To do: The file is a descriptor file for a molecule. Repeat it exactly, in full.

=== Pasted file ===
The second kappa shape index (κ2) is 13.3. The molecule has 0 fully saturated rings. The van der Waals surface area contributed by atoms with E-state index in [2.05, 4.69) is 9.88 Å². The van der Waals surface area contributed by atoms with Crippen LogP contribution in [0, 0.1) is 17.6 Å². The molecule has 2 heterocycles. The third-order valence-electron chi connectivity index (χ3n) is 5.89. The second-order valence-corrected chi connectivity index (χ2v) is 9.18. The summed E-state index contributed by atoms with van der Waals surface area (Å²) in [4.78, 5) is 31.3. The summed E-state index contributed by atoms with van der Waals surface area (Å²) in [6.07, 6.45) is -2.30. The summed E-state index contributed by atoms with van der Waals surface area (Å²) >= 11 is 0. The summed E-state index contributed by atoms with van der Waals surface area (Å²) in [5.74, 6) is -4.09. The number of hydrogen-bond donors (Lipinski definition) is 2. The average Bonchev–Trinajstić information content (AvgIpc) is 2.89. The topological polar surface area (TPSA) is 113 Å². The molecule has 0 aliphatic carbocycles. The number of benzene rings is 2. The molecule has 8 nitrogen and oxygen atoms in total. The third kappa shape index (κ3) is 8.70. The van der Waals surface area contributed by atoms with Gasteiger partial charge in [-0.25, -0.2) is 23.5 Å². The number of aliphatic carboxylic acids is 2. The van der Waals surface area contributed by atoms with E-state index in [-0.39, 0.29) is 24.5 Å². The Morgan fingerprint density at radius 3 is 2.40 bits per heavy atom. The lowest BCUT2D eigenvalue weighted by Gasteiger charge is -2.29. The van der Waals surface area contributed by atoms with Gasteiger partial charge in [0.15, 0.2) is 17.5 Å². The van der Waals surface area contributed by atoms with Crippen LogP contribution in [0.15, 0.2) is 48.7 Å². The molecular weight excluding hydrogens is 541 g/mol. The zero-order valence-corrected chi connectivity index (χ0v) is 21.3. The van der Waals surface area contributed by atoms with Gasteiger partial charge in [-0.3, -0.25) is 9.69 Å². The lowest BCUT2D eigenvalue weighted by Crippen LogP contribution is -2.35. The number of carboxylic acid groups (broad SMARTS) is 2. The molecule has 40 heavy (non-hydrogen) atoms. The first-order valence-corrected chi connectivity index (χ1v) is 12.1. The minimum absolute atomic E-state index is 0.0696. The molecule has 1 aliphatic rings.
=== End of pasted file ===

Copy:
The second kappa shape index (κ2) is 13.3. The molecule has 0 fully saturated rings. The van der Waals surface area contributed by atoms with E-state index in [2.05, 4.69) is 9.88 Å². The van der Waals surface area contributed by atoms with Crippen LogP contribution in [0, 0.1) is 17.6 Å². The molecule has 2 heterocycles. The third-order valence-electron chi connectivity index (χ3n) is 5.89. The second-order valence-corrected chi connectivity index (χ2v) is 9.18. The summed E-state index contributed by atoms with van der Waals surface area (Å²) in [4.78, 5) is 31.3. The summed E-state index contributed by atoms with van der Waals surface area (Å²) in [6.07, 6.45) is -2.30. The summed E-state index contributed by atoms with van der Waals surface area (Å²) >= 11 is 0. The summed E-state index contributed by atoms with van der Waals surface area (Å²) in [5.74, 6) is -4.09. The number of hydrogen-bond donors (Lipinski definition) is 2. The average Bonchev–Trinajstić information content (AvgIpc) is 2.89. The topological polar surface area (TPSA) is 113 Å². The molecule has 0 aliphatic carbocycles. The number of benzene rings is 2. The molecule has 8 nitrogen and oxygen atoms in total. The third kappa shape index (κ3) is 8.70. The van der Waals surface area contributed by atoms with Gasteiger partial charge in [-0.25, -0.2) is 23.5 Å². The number of aliphatic carboxylic acids is 2. The van der Waals surface area contributed by atoms with E-state index in [-0.39, 0.29) is 24.5 Å². The Morgan fingerprint density at radius 3 is 2.40 bits per heavy atom. The lowest BCUT2D eigenvalue weighted by Gasteiger charge is -2.29. The van der Waals surface area contributed by atoms with Gasteiger partial charge in [0.15, 0.2) is 17.5 Å². The van der Waals surface area contributed by atoms with Crippen LogP contribution in [0.15, 0.2) is 48.7 Å². The molecular weight excluding hydrogens is 541 g/mol. The zero-order valence-corrected chi connectivity index (χ0v) is 21.3. The van der Waals surface area contributed by atoms with Gasteiger partial charge in [-0.3, -0.25) is 9.69 Å². The lowest BCUT2D eigenvalue weighted by Crippen LogP contribution is -2.35. The number of carboxylic acid groups (broad SMARTS) is 2. The molecule has 40 heavy (non-hydrogen) atoms. The first-order valence-corrected chi connectivity index (χ1v) is 12.1. The minimum absolute atomic E-state index is 0.0696. The molecule has 1 aliphatic rings.